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Settlement Agreement Essentials

24 October 2019

There are times when a without prejudice or protected conversation, (like the ones we have with employees when presenting a settlement agreement), can be raised in court, and can be used against you.

If anything said or done is improper or connected with improper behaviour, evidence of pre-termination negotiations can be raised at court if the tribunal considers just to do so.

So what amounts to improper behaviour?

The Acas Code on Settlement Agreements provides examples of improper behaviour although the list is not exhaustive:

  • All forms of harassment, bullying and intimidation, including through the use of offensive words or aggressive behaviour.
  • Physical assault or the threat of physical assault and other criminal behaviour.
  • All forms of victimisation.
  • Discrimination because of age, sex, race, disability, sexual orientation, religion or belief, transgender, pregnancy and maternity and marriage or civil partnership.
  • Putting undue pressure on a party. For instance:

o    not giving reasonable time for consideration of a settlement offer;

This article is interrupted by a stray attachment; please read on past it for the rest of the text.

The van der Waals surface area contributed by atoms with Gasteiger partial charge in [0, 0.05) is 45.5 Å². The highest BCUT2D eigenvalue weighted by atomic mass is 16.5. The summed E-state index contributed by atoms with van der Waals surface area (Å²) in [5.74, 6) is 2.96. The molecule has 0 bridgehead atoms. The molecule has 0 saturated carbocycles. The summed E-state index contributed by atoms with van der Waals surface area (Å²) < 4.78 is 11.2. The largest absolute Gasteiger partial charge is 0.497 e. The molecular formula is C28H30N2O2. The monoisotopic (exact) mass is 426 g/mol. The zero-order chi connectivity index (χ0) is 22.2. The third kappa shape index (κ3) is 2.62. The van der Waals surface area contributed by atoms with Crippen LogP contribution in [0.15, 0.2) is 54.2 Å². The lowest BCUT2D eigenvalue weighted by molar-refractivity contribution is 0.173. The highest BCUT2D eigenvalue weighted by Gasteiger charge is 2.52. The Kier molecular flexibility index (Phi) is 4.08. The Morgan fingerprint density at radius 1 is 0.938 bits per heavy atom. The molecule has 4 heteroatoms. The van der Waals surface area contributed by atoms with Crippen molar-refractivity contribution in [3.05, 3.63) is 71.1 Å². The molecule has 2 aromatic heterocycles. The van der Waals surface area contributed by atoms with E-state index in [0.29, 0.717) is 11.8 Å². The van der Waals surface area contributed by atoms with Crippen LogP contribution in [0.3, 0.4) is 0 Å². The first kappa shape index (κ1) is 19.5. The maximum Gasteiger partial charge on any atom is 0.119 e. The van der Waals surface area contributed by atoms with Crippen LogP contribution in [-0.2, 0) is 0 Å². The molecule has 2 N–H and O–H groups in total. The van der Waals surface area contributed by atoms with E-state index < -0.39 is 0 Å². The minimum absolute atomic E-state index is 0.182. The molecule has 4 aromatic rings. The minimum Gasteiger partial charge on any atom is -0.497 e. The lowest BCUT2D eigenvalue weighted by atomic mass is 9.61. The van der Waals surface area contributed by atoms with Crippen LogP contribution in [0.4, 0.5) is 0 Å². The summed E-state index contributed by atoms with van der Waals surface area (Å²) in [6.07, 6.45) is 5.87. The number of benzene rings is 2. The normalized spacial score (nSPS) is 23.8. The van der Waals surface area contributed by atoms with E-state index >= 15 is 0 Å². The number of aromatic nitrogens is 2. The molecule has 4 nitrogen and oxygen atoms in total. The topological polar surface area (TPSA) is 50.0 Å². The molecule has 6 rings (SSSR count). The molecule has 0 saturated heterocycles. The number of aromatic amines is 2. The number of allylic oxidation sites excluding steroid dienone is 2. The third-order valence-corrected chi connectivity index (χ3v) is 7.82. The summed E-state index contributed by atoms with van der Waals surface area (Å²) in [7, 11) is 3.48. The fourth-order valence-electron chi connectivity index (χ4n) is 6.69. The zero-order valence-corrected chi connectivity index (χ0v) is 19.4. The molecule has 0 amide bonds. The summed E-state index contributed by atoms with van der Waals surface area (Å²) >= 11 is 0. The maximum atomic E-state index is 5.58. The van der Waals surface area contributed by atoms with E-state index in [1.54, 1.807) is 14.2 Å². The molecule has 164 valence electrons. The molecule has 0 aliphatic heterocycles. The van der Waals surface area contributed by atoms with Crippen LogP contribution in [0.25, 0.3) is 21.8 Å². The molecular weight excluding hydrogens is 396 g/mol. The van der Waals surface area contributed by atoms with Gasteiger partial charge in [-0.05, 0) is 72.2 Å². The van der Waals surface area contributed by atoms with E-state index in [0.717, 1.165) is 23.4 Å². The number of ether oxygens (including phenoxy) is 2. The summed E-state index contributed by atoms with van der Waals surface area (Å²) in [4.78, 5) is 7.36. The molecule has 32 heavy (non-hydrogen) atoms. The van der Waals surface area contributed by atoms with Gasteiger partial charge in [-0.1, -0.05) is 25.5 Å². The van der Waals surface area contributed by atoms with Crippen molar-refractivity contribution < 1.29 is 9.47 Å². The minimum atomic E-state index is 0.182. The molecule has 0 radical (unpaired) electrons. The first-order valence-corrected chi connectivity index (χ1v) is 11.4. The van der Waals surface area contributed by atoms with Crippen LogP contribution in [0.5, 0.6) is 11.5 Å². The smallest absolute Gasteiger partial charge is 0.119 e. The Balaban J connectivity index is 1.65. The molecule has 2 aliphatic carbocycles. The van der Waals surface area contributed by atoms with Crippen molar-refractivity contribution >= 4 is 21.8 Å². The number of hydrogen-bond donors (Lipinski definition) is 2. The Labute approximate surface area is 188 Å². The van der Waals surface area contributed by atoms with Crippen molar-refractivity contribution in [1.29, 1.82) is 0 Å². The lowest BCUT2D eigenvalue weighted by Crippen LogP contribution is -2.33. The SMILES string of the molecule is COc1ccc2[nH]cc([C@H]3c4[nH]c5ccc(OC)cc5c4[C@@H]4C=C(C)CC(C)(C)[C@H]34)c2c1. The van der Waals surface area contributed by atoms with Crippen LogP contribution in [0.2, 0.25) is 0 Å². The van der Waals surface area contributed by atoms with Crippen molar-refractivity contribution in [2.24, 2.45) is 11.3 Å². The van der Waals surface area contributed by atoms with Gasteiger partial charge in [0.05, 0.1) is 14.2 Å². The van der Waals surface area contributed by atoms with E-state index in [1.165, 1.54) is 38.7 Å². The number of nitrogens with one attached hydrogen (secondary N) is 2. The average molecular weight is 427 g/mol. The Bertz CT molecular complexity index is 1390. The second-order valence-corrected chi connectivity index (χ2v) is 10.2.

o    an employer saying before any form of disciplinary process has begun that if the offer is rejected then the employee will be dismissed; or

o    an employee threatening to undermine an organisation's public reputation if the organisation does not sign the agreement, unless the provisions of the Public Interest Disclosure Act 1998 apply.

The tribunal is required first to make a finding that something has been said or done which amounts to improper behaviour and, then, go on to consider to what extent it is just and equitable for the matter to be admissible. It may not be the case that improper behaviour would make the whole course of negotiations admissible in evidence.

 

 

 

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